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Heightened Performative Autoethnography

Resisting Oppressive Spaces within Paradigms


William M. Sughrua

This book argues for – and carries out – what the author terms Heightened Performative Autoethnography (HPA). The common theme throughout the volume involves resisting oppressive and hegemonic spaces within paradigms, and hence seeking epistemological liberation. The text methodologically and conceptually situates this newly proposed variant of autoethnography, while contextualizing and justifying its «performed or enacted» theme involving resistance against the oppressiveness of paradigms. The book concludes with an analysis and commentary, demonstrating how this particular theme, and HPA as a research and writing repertoire, are able to meaningfully respond to the eighth moment of contemporary qualitative research, which calls for a critical and social justice agenda directed at empowerment, equity, liberation, and related issues. Heightened Performative Autoethnography could be used in upper-level undergraduate classes and graduate courses within the social sciences, humanities, and education, for courses on critical theory, contemporary research methodology, performative studies, narrative writing, and related subjects.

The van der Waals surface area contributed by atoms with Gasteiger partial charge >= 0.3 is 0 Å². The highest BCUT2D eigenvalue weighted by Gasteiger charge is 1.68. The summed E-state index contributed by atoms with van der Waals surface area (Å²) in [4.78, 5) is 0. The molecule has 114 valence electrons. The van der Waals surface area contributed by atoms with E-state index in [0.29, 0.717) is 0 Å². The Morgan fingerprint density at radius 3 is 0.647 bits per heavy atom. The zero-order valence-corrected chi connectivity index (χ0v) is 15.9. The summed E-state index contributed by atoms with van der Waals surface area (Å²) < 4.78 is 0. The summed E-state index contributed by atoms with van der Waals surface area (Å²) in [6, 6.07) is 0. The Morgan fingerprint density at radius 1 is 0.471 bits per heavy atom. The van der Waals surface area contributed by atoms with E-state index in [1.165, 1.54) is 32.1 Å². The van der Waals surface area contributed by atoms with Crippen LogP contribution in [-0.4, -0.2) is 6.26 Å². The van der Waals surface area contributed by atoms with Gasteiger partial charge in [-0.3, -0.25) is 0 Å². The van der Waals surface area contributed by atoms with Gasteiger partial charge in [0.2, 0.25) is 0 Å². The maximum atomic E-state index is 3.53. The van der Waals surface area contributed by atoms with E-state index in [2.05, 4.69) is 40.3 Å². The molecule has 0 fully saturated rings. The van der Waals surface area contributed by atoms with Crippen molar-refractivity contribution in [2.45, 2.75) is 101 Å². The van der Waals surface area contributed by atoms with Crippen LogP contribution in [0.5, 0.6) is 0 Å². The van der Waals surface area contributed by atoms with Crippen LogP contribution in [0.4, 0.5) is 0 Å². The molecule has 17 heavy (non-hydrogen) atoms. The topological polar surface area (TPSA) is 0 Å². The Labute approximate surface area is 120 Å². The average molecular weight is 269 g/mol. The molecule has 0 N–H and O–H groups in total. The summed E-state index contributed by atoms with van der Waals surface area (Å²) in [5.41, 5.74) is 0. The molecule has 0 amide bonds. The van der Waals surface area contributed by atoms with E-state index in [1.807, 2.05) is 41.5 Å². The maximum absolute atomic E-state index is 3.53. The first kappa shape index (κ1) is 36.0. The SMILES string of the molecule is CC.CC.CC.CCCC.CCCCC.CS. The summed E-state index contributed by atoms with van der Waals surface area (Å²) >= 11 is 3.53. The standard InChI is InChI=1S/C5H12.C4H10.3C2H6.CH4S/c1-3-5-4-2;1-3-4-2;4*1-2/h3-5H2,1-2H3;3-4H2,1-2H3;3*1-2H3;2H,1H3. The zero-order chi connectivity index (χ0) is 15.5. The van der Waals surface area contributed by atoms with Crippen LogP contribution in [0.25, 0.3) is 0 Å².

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Chapter 6: Part One: West Town: An Inquiry into Space


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West Town: An Inquiry into Space

The thump of metal at our feet, I in my dad’s old Scoutmaster boots, unlaced, and Plato in flats of leather tied with rope, and then Plato and I brace for better footing, as we slingshot through floating cables and then shattered white, some long lost firework maybe, and the spacecraft in a float and all blue and cold.

I was then a suburban kid, with a recent BA in English, living a gap year between BA graduation and MA study, and working as a part-time researcher at a law firm and a substitute high school teacher in the Chicago public school system. Perhaps as resistance to my own “transparent forms of ‘whiteness’” said to “reinforce the existing racial understandings and racial order of society” (Doane, 2013, p. 11), I fancied myself haunted by second-generation Irish-Catholic guilt, which apparently had manifested in an identification with Malcolm X, his back turned to the “silhouettes in the dark park” (Neal, 1969, p. 34). This in turn had partly brought me, on this cold winter night, to the silver fence-link tunnel going along the side wall and leading to the door of the dance-cantina Juárez Azul in the West Town neighborhood of Chicago. My winter breath these chunks of white stone in the dark; and an accordion not far off, from inside but as if outside, first a treble and...

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